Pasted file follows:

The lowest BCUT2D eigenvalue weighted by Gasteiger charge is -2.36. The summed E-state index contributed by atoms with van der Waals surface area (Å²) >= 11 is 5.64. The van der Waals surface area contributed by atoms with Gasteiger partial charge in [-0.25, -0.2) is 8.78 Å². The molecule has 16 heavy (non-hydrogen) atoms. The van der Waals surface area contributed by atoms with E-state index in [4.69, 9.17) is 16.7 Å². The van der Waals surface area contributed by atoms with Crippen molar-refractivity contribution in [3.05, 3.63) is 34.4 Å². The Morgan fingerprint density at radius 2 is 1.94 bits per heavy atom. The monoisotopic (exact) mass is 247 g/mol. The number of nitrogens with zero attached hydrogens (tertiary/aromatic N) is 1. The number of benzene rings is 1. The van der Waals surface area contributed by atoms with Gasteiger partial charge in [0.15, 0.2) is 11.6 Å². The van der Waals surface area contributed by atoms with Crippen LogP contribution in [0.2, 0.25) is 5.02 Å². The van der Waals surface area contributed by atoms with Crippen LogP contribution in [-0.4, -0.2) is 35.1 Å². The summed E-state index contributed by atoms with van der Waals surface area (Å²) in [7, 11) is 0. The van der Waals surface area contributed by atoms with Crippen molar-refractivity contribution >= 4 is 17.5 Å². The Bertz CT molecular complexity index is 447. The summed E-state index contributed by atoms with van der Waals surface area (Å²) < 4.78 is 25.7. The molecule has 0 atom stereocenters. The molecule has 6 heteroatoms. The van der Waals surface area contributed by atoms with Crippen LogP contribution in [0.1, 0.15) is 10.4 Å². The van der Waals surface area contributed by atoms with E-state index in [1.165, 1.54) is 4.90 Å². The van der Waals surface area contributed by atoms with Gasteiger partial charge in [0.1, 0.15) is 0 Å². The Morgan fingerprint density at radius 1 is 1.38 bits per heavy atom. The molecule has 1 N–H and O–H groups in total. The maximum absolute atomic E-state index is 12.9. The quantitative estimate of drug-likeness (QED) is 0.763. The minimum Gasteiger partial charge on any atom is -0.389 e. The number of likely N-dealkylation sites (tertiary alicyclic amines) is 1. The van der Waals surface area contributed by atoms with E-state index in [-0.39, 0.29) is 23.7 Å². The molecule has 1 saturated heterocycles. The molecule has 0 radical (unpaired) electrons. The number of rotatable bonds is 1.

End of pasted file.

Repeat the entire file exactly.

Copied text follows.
The lowest BCUT2D eigenvalue weighted by Gasteiger charge is -2.36. The summed E-state index contributed by atoms with van der Waals surface area (Å²) >= 11 is 5.64. The van der Waals surface area contributed by atoms with Gasteiger partial charge in [-0.25, -0.2) is 8.78 Å². The molecule has 16 heavy (non-hydrogen) atoms. The van der Waals surface area contributed by atoms with E-state index in [4.69, 9.17) is 16.7 Å². The van der Waals surface area contributed by atoms with Crippen molar-refractivity contribution in [3.05, 3.63) is 34.4 Å². The Morgan fingerprint density at radius 2 is 1.94 bits per heavy atom. The monoisotopic (exact) mass is 247 g/mol. The number of nitrogens with zero attached hydrogens (tertiary/aromatic N) is 1. The number of benzene rings is 1. The van der Waals surface area contributed by atoms with Gasteiger partial charge in [0.15, 0.2) is 11.6 Å². The van der Waals surface area contributed by atoms with Crippen LogP contribution in [0.2, 0.25) is 5.02 Å². The van der Waals surface area contributed by atoms with Crippen LogP contribution in [-0.4, -0.2) is 35.1 Å². The summed E-state index contributed by atoms with van der Waals surface area (Å²) in [7, 11) is 0. The van der Waals surface area contributed by atoms with Crippen molar-refractivity contribution >= 4 is 17.5 Å². The Bertz CT molecular complexity index is 447. The summed E-state index contributed by atoms with van der Waals surface area (Å²) < 4.78 is 25.7. The molecule has 0 atom stereocenters. The molecule has 6 heteroatoms. The van der Waals surface area contributed by atoms with Crippen LogP contribution in [0.1, 0.15) is 10.4 Å². The van der Waals surface area contributed by atoms with E-state index in [1.165, 1.54) is 4.90 Å². The van der Waals surface area contributed by atoms with Gasteiger partial charge in [0.1, 0.15) is 0 Å². The Morgan fingerprint density at radius 1 is 1.38 bits per heavy atom. The molecule has 1 N–H and O–H groups in total. The maximum absolute atomic E-state index is 12.9. The quantitative estimate of drug-likeness (QED) is 0.763. The minimum Gasteiger partial charge on any atom is -0.389 e. The number of likely N-dealkylation sites (tertiary alicyclic amines) is 1. The van der Waals surface area contributed by atoms with E-state index in [-0.39, 0.29) is 23.7 Å². The molecule has 1 saturated heterocycles. The molecule has 0 radical (unpaired) electrons. The number of rotatable bonds is 1.